Does the American Psychological Association Want Gays to Switch Churches?

What a new report from the American Psychological Association really says about religious gays.

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Warren Throckmorton is associate professor of psychology at Grove City College . He is the coauthor of the Sexual Identity Therapy Framework and writes a daily blog . While Dan's away, we've asked a selection of prominent guest bloggers from a variety of perspectives to give their thoughts on religion and public life.

Earlier this month, the American Psychological Association released a task force report that provides guidance to psychologists about how they should respond to clients who have moral distress over being gay or bisexual. Most of these conflicts, the panel found, were religious in nature and lead some people to seek therapies that attempt to reorient homosexual attractions to heterosexuality. Regarding these change efforts, the APA task force reported that "there is insufficient evidence to support the use of psychological interventions to change sexual orientation." On that basis, the APA recommended that therapists should "avoid telling clients they can change from gay to straight."

What, then, can therapists do? The APA report gives copious guidance on working with religious same-sex attracted people who believe homosexual behavior violates their faith. Some such persons might remain in a like-minded church, while others might leave for a gay-affirming church. However, does the APA report encourage therapists to push people to change churches?

Apparently, some religious conservatives believe so. A news report from OneNewsNow, the information arm of the American Family Association, said the APA report "suggests that if a person with same-gender attractions has problems because of their religious beliefs, they should just change churches." About the APA report, David Pruden, spokesperson for the National Association for the Research and Therapy of Homosexuality and executive director of Evergreen International, a ministry to homosexuals of the LDS Church, told OneNewsNow:

"The suggestion was as a Christian, when your conscience comes in conflict with what's going on in your life—temptations, attractions, concerns, whatever they happen to be—that what you simply do is jettison your standards so that it becomes easier to live with your temptations."

Both OneNewsNow and Mr. Pruden stand by their statements. But is it accurate to say that the APA report advises that conflicted people switch churches or "jettison" beliefs?

Not at all, says Rhea Farberman, a spokesperson for the APA. When I asked her if the APA recommends that same-sex attracted people switch churches to resolve their conflicts, she told me that ". . . the APA is not recommending a particular, one size will fit all outcome. To the contrary, the report emphasizes that therapy should be client-centered; different clients will have different priorities and therefore different goals for the therapy.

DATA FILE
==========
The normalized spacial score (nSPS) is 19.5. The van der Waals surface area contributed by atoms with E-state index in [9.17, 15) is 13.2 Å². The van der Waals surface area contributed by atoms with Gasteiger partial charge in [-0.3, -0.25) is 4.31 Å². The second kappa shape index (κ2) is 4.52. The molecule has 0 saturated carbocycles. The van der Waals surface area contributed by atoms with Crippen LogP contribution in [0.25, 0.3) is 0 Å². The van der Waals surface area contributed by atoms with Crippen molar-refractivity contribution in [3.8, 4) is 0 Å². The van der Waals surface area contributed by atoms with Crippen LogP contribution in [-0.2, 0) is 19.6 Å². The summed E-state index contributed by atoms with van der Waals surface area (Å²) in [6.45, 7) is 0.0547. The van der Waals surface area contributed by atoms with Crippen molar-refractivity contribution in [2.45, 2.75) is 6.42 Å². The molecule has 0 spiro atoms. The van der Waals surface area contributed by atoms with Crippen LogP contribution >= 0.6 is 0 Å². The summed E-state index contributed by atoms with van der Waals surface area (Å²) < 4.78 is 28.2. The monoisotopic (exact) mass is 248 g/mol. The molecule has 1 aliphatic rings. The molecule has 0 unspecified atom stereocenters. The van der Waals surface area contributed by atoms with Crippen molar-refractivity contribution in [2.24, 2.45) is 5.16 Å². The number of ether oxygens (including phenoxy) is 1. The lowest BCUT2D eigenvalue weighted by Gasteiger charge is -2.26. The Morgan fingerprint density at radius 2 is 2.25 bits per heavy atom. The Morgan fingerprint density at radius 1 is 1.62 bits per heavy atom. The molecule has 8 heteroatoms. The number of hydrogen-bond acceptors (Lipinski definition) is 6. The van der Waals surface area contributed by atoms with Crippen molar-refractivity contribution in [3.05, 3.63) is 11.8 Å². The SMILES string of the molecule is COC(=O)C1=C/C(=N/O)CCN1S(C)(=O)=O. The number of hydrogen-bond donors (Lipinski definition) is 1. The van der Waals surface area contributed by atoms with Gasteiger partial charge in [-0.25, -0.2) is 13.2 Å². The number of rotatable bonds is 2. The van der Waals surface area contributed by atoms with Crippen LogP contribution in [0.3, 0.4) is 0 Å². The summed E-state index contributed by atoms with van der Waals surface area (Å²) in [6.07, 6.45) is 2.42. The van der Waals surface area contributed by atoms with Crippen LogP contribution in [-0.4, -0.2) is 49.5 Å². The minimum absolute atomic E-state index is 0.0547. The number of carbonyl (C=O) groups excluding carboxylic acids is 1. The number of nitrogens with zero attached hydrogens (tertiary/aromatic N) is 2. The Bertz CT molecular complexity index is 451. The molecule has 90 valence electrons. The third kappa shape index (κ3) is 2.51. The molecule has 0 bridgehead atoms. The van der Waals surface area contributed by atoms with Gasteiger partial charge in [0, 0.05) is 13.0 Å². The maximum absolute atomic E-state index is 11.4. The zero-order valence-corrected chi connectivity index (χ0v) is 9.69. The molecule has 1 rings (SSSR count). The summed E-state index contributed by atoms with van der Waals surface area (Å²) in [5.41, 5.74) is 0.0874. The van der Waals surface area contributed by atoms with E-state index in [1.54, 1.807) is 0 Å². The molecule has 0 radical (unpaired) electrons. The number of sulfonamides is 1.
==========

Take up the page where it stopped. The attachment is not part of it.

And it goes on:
"The report does not recommend that people 'change churches.' The report advises that gay and lesbian people for whom religion is important should investigate all of their spiritual options."

So how did the idea that the APA recommended a church swap get started? One possible source for this impression is the initial Associated Press story by David Crary. Many newspapers and websites carried the abbreviated version of Crary's article, which began by saying psychologists shouldn't tell people they can change orientation, followed by:

"Instead, psychologists should tell patients that if their religion and sexual orientation conflict, they should consider options such as celibacy or switching churches."

In the print version of the story in the August 6 edition of USA Today, the story ends there. The way the AP article reads, one could get the impression that the APA was advising therapists to direct clients toward a certain type of church.

In any case, a careful reading of the APA report does not lead to the conclusion that psychologists should advise clients to change their religion or give up beliefs in the face of conflicts over sexuality. This misconception is unfortunate, since some religious readers are deeply distrustful of the mental health professions already.

In fact, the APA report demonstrates respect for a variety of religious outcomes. For instance, the APA report said that people found benefit in both gay-affirming and nonaffirming support groups. On page 48, the task force wrote:

"Increasing social support through psychotherapy, self-help groups, or welcoming communities (ethnic communities, social groups, religious denominations) may relieve some distress. For instance, participants reported benefits from mutual support groups, both sexual-minority affirming and ex-gay [nonaffirming] groups."

The task force report did not recommend that clients abandon their beliefs. In the executive summary, various outcomes are envisioned:

". . . [A]n affirmative approach is supportive of clients' identity development without an a priori treatment goal concerning how clients identify or live out their sexual orientation or spiritual beliefs. This type of therapy can provide a safe space where the different aspects of the evolving self can be acknowledged, explored, and respected and potentially rewoven into a more coherent sense of self that feels authentic to the client, and it can be helpful to those who accept, reject, or are ambivalent about their same-sex attractions."

The APA recognizes that some people will accept, reject or remain conflicted about homosexual urges. Therapists are encouraged to respect the reality of both sexual desire and religious commitments in working out individual answers.